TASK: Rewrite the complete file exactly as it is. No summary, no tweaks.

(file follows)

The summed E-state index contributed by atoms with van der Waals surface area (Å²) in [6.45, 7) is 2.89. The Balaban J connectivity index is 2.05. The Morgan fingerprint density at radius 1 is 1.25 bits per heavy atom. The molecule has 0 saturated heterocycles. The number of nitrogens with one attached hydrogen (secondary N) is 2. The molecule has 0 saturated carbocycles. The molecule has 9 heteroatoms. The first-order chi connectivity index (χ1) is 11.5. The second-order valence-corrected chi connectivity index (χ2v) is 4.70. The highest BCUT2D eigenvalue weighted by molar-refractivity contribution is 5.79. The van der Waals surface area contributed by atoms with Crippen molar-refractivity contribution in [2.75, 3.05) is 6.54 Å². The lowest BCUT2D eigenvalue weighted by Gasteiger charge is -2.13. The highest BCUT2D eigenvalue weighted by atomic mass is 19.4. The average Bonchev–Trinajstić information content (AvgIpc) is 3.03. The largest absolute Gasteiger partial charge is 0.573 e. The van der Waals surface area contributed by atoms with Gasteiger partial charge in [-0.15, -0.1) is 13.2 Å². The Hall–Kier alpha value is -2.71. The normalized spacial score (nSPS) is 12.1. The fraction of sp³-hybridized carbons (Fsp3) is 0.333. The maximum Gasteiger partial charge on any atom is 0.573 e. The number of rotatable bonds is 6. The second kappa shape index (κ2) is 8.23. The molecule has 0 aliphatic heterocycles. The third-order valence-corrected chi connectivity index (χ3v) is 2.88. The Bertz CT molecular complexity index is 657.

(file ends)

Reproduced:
The summed E-state index contributed by atoms with van der Waals surface area (Å²) in [6.45, 7) is 2.89. The Balaban J connectivity index is 2.05. The Morgan fingerprint density at radius 1 is 1.25 bits per heavy atom. The molecule has 0 saturated heterocycles. The number of nitrogens with one attached hydrogen (secondary N) is 2. The molecule has 0 saturated carbocycles. The molecule has 9 heteroatoms. The first-order chi connectivity index (χ1) is 11.5. The second-order valence-corrected chi connectivity index (χ2v) is 4.70. The highest BCUT2D eigenvalue weighted by molar-refractivity contribution is 5.79. The van der Waals surface area contributed by atoms with Crippen molar-refractivity contribution in [2.75, 3.05) is 6.54 Å². The lowest BCUT2D eigenvalue weighted by Gasteiger charge is -2.13. The highest BCUT2D eigenvalue weighted by atomic mass is 19.4. The average Bonchev–Trinajstić information content (AvgIpc) is 3.03. The largest absolute Gasteiger partial charge is 0.573 e. The van der Waals surface area contributed by atoms with Gasteiger partial charge in [-0.15, -0.1) is 13.2 Å². The Hall–Kier alpha value is -2.71. The normalized spacial score (nSPS) is 12.1. The fraction of sp³-hybridized carbons (Fsp3) is 0.333. The maximum Gasteiger partial charge on any atom is 0.573 e. The number of rotatable bonds is 6. The second kappa shape index (κ2) is 8.23. The molecule has 0 aliphatic heterocycles. The third-order valence-corrected chi connectivity index (χ3v) is 2.88. The Bertz CT molecular complexity index is 657.